The faster you can become a confident problem solver, without having to look up the answer in a text book or rely on someone else, the better. The best way to develop your knack for problem solving? Practice. How do you practice? Realtime scenarios at your internship.
At internships that lack strong managerial guidance, you are left to trial and error. At other internships, you could be tasked with specific, challenging projects. But a good majority of the time as an intern, you just don’t know what you don’t know. Naturally then, most things present themselves as a new problem to solve.
The more you work through the various challenges of an internship, the more confidence you build. And the next time you’re interviewing for an internship or job, your resume doesn’t just say you’re a good problem solver, you actually are one. You now have concrete examples you can point to, from your internship experience, that is sure to impress. And bonus! You are now that much better at navigating the gray areas in this world.
It’s one thing to take interest in an industry and think you know what it’s all about. It’s an entirely different thing to actually experience it. Once again, internships are coming in clutch!
In my opinion, the most valuable thing to come out of an internship is learning more about what you don’t like. Investing time at an internship gives you perspective — A point of view that you can’t pick up by just reading, or hearing, about a career path secondhand.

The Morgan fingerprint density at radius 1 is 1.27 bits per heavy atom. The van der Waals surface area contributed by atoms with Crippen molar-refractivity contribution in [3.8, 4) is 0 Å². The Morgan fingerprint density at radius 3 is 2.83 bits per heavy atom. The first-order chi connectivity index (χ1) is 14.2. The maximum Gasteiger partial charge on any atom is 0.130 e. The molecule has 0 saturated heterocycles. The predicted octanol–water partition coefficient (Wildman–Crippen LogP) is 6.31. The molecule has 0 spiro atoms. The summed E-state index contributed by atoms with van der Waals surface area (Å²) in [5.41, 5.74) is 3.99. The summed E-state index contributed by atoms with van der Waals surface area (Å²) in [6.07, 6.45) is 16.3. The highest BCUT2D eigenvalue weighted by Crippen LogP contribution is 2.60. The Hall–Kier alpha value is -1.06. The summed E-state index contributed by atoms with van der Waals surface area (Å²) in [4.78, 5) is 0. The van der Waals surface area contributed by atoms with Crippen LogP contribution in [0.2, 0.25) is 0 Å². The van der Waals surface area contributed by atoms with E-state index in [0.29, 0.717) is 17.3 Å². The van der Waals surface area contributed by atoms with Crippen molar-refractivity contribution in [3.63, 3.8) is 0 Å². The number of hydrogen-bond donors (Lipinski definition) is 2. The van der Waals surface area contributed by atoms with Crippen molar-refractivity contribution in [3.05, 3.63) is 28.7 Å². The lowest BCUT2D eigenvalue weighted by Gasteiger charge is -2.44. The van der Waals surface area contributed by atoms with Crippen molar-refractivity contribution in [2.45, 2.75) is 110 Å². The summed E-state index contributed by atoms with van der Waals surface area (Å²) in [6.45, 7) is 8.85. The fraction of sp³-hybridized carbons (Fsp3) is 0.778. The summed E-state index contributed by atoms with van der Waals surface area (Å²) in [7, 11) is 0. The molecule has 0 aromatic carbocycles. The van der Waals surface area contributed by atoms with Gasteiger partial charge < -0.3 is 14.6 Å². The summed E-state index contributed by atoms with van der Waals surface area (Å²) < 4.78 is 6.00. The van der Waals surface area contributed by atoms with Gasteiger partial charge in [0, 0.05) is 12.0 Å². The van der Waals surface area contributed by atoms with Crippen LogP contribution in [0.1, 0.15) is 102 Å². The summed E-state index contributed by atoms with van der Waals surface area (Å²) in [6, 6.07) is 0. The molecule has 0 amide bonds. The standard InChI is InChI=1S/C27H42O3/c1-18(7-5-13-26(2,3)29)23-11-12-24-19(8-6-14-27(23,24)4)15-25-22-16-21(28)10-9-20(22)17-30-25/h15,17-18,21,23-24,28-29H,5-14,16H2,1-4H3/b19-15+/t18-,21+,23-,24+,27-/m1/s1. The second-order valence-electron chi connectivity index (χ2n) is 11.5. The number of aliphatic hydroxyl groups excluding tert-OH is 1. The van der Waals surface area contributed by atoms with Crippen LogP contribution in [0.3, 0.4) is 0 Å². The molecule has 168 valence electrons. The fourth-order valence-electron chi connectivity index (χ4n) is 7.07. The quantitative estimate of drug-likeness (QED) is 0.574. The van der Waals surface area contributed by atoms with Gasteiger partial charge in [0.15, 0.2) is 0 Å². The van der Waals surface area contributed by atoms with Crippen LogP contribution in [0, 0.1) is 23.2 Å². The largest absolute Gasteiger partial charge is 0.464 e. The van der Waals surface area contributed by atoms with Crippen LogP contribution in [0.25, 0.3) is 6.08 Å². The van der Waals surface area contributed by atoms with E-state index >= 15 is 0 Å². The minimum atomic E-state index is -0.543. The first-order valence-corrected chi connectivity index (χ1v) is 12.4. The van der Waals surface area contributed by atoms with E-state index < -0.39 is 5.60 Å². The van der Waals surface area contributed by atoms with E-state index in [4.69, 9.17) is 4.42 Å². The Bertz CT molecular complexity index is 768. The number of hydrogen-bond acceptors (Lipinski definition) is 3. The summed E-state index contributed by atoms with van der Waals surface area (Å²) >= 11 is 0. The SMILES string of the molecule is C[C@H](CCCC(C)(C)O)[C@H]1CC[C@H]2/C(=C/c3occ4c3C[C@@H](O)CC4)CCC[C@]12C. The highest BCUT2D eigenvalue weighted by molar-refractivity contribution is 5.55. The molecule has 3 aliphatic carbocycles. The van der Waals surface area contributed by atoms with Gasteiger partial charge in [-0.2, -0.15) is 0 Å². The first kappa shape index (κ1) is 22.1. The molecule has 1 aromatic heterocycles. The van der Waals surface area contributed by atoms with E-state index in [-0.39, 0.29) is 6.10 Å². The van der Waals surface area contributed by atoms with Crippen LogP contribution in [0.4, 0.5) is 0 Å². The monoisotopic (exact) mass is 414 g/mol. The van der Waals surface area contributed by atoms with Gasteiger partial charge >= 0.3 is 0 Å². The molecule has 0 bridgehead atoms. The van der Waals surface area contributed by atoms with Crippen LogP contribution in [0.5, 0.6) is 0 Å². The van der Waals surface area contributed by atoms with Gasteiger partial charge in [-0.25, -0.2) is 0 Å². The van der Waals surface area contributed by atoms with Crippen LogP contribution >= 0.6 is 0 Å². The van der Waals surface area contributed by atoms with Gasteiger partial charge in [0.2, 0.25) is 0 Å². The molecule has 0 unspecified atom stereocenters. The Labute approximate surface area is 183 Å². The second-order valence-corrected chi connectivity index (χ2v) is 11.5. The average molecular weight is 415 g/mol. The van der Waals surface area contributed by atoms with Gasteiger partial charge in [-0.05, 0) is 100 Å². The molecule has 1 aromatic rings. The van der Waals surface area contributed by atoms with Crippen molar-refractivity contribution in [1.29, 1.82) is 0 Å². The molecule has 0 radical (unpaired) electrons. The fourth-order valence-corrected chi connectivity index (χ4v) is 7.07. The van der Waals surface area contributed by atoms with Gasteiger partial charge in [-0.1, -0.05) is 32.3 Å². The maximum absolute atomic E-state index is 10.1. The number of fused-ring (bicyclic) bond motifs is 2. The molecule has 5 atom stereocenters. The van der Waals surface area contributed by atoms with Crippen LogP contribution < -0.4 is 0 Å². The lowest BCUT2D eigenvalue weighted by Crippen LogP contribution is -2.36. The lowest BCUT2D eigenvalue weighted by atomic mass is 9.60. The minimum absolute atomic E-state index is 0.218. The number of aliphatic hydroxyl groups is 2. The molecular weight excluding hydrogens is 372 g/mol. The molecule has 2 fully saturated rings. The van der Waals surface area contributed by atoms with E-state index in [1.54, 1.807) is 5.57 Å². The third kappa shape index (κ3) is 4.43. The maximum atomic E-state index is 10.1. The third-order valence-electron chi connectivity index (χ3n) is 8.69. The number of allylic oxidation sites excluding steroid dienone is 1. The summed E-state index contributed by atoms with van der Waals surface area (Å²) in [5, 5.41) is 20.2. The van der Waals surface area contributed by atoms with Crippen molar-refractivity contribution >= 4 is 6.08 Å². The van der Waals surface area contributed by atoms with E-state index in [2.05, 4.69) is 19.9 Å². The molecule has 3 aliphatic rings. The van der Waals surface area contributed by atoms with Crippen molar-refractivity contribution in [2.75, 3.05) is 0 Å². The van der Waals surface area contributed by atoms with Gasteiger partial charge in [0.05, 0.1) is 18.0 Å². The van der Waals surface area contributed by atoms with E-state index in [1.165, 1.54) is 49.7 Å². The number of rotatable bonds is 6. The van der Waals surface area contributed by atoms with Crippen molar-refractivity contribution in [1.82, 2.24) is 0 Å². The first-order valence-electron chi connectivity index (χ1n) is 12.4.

A new perspective can help you leap frog your way to a fulfilling career, saving you time and money. At least it did for me. Had I not done an internship as a strength and conditioning intern, working with professional athletes, I wouldn’t have realized until much later that it wasn’t the career for me.
Just imagine what my opportunity cost would have been if I didn’t take the time up front and gain perspective through that internship experience. Likely years of my life, plus the student debt of pursuing a masters degree in a field that didn’t suit me.
Not only did completing that internship save me time and money in the long run, but it gave me a new appreciation for people in the sports industry. I gained a new attitude toward professional athletes. No longer did I look at them as famous people who had it all going for them, all the time. A lot of times it seemed the opposite. I observed how much time and energy they dedicate to their career, often at the expense of genuine friendships, privacy, etc.
I also picked up some new ideas about the various career possibilities that I could pursue within professional sports. My new understanding of the sports industry re-energized me. I was inspired by what I could do, and where my career path could take me. I pivoted and started following new interests.
You don’t know what you don’t know. Expose yourself to opportunities early and often so that you can continue to learn, reflect and pivot as necessary along the way. Pursue your interests through an internship (or a few days of job shadowing). Even if you end up hating it, your perspective will be broadened for the better.
People. Problem Solving. Perspective. Three positive ways that an internship will change your life. Now go get out there and experience it all for yourself! You won’t regret it.